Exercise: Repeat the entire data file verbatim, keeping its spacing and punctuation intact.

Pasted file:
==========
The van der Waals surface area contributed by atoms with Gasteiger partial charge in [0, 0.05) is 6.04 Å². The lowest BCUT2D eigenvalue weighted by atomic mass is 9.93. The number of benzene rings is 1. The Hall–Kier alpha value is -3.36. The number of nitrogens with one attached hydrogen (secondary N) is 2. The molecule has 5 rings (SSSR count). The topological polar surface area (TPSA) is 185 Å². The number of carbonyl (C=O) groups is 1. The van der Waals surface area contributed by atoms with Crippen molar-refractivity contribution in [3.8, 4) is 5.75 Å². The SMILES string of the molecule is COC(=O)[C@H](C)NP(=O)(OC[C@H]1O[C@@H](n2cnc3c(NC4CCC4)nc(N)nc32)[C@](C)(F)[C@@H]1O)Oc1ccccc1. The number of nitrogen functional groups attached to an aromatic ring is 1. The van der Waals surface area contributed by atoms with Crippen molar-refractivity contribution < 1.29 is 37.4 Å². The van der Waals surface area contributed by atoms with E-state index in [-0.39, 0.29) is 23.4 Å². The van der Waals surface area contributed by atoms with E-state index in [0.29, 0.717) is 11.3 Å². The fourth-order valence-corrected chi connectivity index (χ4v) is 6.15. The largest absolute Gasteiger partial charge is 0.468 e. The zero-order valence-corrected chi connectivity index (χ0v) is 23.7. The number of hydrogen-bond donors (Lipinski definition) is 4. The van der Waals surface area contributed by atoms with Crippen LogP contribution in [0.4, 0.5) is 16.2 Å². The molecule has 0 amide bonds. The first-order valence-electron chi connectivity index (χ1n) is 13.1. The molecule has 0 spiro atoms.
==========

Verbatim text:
The van der Waals surface area contributed by atoms with Gasteiger partial charge in [0, 0.05) is 6.04 Å². The lowest BCUT2D eigenvalue weighted by atomic mass is 9.93. The number of benzene rings is 1. The Hall–Kier alpha value is -3.36. The number of nitrogens with one attached hydrogen (secondary N) is 2. The molecule has 5 rings (SSSR count). The topological polar surface area (TPSA) is 185 Å². The number of carbonyl (C=O) groups is 1. The van der Waals surface area contributed by atoms with Crippen molar-refractivity contribution in [3.8, 4) is 5.75 Å². The SMILES string of the molecule is COC(=O)[C@H](C)NP(=O)(OC[C@H]1O[C@@H](n2cnc3c(NC4CCC4)nc(N)nc32)[C@](C)(F)[C@@H]1O)Oc1ccccc1. The number of nitrogen functional groups attached to an aromatic ring is 1. The van der Waals surface area contributed by atoms with Crippen molar-refractivity contribution < 1.29 is 37.4 Å². The van der Waals surface area contributed by atoms with E-state index in [-0.39, 0.29) is 23.4 Å². The van der Waals surface area contributed by atoms with E-state index in [0.29, 0.717) is 11.3 Å². The fourth-order valence-corrected chi connectivity index (χ4v) is 6.15. The largest absolute Gasteiger partial charge is 0.468 e. The zero-order valence-corrected chi connectivity index (χ0v) is 23.7. The number of hydrogen-bond donors (Lipinski definition) is 4. The van der Waals surface area contributed by atoms with Crippen LogP contribution in [0.4, 0.5) is 16.2 Å². The molecule has 0 amide bonds. The first-order valence-electron chi connectivity index (χ1n) is 13.1. The molecule has 0 spiro atoms.